Schlong song

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Do I need to remind you of my feelings towards Paul Scharner?  Things will be so much easier if we can leave that at my never having rated him, he was my favourite left back, provided that he was left back in whichever suburb of Washington is reserved for c-list footballers.  He might have played like Cryuff in his head but on the pitch it was a different matter.  When it comes down to it, he was pretty much a pillock off the pitch as well.

His farewell to Latics was typical ‘trying to too hard to be wacky’ Scharner.  Just as he arrived with blue and white hair he departed like a seven year old who has been given free reign on the coloured hair spray stall at the school summer fair, with the added bonus of the word “thanx” shaved round the back.  Still, untypically for the Austrian, he left his other (chosen?) personality trait at home and we didn’t get a pointlessly outspoken goodbye interview.

It was going to come sooner or later though and in the same week that we get Lee Cattermole thanking the club for his time here, Mr Scharner pops along to tell us that i) the chairman has given up the ghost, ii) he was let go as a cost cutting measure and for good measure, iii) Latics ate going down because they’ve not got enough experience (read, because he does play for us any more).  As a first press statement it certainly knocks “I’d like to thank every one at Wigan for their support but I’m delighted to be joining such a massive club as West Brom” into a cocked hat.

I’ve not got a clue what Paul Scharner actually thinks of the club that gave him his introduction to the Premier League other than, perhaps, us never quite matching his desire for a club small enough to be bullied by his constant threats of buggering off and regular side swipes about positions and tactics.  Who knows whether there was ever any truth in the links with Fulham, Everton and Villa, but the tale that he scuppered a move to the latter, last season, with an insistence that he be played in midfield is very believable, and carries a delicious amount of irony.

The truth about Paul Scharner is held in the fact that pretty much no-one wanted him this summer.  His ‘dream’ move to Fulham scuppered by Hodgson tripping off to Liverpool and the then expected interest from the scousers never materialised on account of him not being good enough.  He’s no 30 and comes with pretty much no resale value to any club that signs him.  After two years of pissing and moaning about successive managers, being a bad influence within the squad and generally not playing very well, he’s pretty much a risk for any club, let alone one in such a fragile state of development as Latics.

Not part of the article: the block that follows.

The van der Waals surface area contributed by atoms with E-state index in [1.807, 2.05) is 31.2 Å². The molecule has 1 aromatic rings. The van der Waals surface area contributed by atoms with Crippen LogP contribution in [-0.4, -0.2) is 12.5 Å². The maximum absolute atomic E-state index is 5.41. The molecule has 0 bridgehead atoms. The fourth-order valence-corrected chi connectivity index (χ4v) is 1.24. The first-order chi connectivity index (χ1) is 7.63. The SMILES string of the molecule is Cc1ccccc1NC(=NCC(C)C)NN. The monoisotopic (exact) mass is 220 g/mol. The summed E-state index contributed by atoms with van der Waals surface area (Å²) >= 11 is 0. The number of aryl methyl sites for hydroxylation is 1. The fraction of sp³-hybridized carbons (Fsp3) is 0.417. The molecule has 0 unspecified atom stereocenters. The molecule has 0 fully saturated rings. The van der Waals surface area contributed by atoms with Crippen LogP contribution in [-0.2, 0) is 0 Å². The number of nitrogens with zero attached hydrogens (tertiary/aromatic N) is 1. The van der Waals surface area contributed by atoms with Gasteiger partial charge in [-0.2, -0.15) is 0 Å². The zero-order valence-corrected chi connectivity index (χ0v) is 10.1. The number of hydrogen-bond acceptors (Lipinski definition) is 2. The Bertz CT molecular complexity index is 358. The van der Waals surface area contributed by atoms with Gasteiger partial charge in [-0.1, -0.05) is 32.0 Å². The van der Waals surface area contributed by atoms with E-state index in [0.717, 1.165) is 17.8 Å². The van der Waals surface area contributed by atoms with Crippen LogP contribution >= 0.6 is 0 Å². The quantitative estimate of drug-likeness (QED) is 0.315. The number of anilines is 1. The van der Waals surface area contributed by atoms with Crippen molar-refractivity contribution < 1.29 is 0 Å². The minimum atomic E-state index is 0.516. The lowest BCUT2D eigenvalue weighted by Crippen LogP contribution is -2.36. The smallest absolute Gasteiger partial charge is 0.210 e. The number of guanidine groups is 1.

I suspect that is more like why he was deemed surplus to Bobby’s requirements, of course the not insubstantial reduction in  the wage bill will have been more than welcome, but there’s no way the decision to bin him was purely an economic one.  Mr Whelan may have decided that economic stability trumps half cocked stabs at a Europa Cup place but throwing the towel in?  Hardly.

I’m not even sure that accusations of inexperience are properly levelled.  Of course it’s a concern for the club and we’re at a difficult stage of development but this isn’t a side completely of 19 year olds and it’s more a question of how the likes of Alcarez translate their experience to this league.

Of course the bigger questions are not in what he said, but why Paul Scharner has chosen to ignore the traditional ‘polite nod back, let’s move forward’ line usually reserved for these situations.  I reckon it’s all about ego.  it could be the obvious lash out at people who’ve rejected him, but I reckon that it’s a bit more deep seated than that.

My view of Scharner is of someone who has taken a great deal of care in cultivating a ‘cult’ hero status.  The last few months of his Latics career took the edge off that and he’s seen an opportunity to grab back some credibility in Latics start to the season.  He strikes me as a man who likes to read his own press and I’m guessing is plugged in and not beyond the odd trawl of the internet.  His comments reflect the mass panic prevalent before the Spurs game and I reckon that they’re carefully aimed at sounding like he’s on the side of the fans, that he’s been chucked by someone who doesn’t know what they’re doing, backed care about the club anymore.

Hopefully he’s misjudged the mood, mostly because I want to get last month’s panic out of the way and move onward and upward, but also because I can’t stand the thought of the Austrian staying any longer in the Latics consciousness than is absolutely necessary.  If I baulked at the idea of Stuart Barlow having anything like cult status, then I’m not going to stand for Paul Scharner getting it.

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